About

Hi, I’m Silke and Poco Moto is pretty much just me doing things. As doing things includes things that people usually pay me for, I needed to start this friendly entity to make sure everything is legit in terms of being able to invoice, taxes and so forth, as you do.

Why “Poco Moto”?

Poco Moto is the instruction composer Ludwig Van Beethoven gives the musician at the beginning of his classic piece Bagatelle No. 25 in A Minor, better known as Fuer Elise. It means “a little movement/motion” in Italian, which some think implies for it to be played not too fast, not too slow, and maybe even with a little rubato for good measure.

fuer elise

That makes the piece sound a little different every time, depending on the interpretation of those words by the musician, it adds measured chaos, makes it unique and particularly full of individual expression every time it gets played.

beethoven

Beethoven was from Bonn in Germany which is where I lived and studied Musicology before migrating to New Zealand. Maybe not the happiest of people, he was someone who created some of the most famous music of all times quite against all odds, and though they say that he was an angry man, he was still the one who wrote a tender, melancholic, beautiful and timeless tune like Fuer Elise.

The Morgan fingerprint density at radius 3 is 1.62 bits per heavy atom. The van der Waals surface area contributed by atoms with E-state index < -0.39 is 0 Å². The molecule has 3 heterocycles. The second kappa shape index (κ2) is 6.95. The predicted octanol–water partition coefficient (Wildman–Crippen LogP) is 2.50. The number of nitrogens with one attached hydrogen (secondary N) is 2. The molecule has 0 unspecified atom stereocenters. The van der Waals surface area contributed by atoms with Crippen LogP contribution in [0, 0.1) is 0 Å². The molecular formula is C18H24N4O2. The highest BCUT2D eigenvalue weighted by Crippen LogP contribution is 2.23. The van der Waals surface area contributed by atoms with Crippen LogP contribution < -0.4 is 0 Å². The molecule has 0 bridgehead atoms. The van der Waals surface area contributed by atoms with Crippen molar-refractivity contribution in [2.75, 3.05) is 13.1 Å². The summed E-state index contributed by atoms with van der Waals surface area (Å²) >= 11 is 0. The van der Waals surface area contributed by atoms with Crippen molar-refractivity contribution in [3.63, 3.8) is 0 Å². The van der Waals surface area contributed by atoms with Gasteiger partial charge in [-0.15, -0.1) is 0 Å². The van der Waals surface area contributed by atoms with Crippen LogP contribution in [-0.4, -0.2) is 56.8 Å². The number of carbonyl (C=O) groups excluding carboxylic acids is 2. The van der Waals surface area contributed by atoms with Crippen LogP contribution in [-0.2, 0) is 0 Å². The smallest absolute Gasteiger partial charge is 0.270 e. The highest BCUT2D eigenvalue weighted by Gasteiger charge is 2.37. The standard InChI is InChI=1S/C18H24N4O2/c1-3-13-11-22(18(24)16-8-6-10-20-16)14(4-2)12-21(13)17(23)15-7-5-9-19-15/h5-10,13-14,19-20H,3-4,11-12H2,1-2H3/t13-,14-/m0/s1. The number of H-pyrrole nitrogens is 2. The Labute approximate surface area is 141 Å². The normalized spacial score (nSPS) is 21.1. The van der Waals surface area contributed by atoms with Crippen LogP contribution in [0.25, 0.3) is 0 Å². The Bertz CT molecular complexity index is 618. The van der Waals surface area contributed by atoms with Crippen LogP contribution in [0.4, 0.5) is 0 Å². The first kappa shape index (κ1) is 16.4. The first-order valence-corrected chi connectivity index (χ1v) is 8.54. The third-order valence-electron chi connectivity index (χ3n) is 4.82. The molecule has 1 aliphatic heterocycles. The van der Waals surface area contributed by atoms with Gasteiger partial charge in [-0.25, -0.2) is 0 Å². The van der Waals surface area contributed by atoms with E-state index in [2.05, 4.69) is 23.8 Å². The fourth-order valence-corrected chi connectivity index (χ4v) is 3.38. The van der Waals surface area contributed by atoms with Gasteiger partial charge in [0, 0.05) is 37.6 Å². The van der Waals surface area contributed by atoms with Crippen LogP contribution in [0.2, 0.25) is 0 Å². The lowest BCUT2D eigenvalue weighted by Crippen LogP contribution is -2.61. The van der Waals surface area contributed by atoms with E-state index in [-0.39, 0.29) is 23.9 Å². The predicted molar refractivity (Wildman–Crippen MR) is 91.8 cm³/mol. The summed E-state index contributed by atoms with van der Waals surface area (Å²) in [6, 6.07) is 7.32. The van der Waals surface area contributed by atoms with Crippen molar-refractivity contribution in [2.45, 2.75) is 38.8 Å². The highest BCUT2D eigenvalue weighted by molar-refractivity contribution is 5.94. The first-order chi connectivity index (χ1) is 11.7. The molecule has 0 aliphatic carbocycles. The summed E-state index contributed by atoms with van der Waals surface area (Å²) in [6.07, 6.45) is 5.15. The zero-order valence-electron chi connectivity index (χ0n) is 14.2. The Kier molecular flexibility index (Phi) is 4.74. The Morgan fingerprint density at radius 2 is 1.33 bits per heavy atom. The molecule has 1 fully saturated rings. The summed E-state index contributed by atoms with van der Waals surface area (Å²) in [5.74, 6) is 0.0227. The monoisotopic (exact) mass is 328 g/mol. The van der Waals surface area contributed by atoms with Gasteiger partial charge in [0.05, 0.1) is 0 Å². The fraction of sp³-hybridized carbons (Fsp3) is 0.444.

Who Is Silke?

Don’t we all wonder about that! I’ve been working in the broader music industry for most of my life. In the daytime I look after NZMusician.co.nz, and usually move on to one of our local venues in the afternoon.

From small Indie shows to big festivals, art exhibitions, fundraisers, award shows, conferences, trade fairs and Agricultural shows, I’ve had my fingers in many a pie.

My degree is in Multimedia Production & Communication, but I’ve formally dabbled in academic subjects such as Musicology, Event Management, and Web development, with a dusting of Indie broadcasting.

Why Jewellery, Though?

To rehab my hand after a bike accident in 2018, I started doing the fiddliest things I could possibly think of – jewellery! Lots of little beads, bending wires, dropping red sparkly resin into bright yellow resin, glueing bits together – and then I fell in love with creating things that can be touched and worn.

The “downside”: Before you know it you’ve got a thousand pieces of jewellery in all colours of the rainbow, but definitely not enough mates to adopt them, so now I sell them at markets.

I am inspired by colours, nature, pop and particularly music culture, and try to use materials that feel good when you wear them.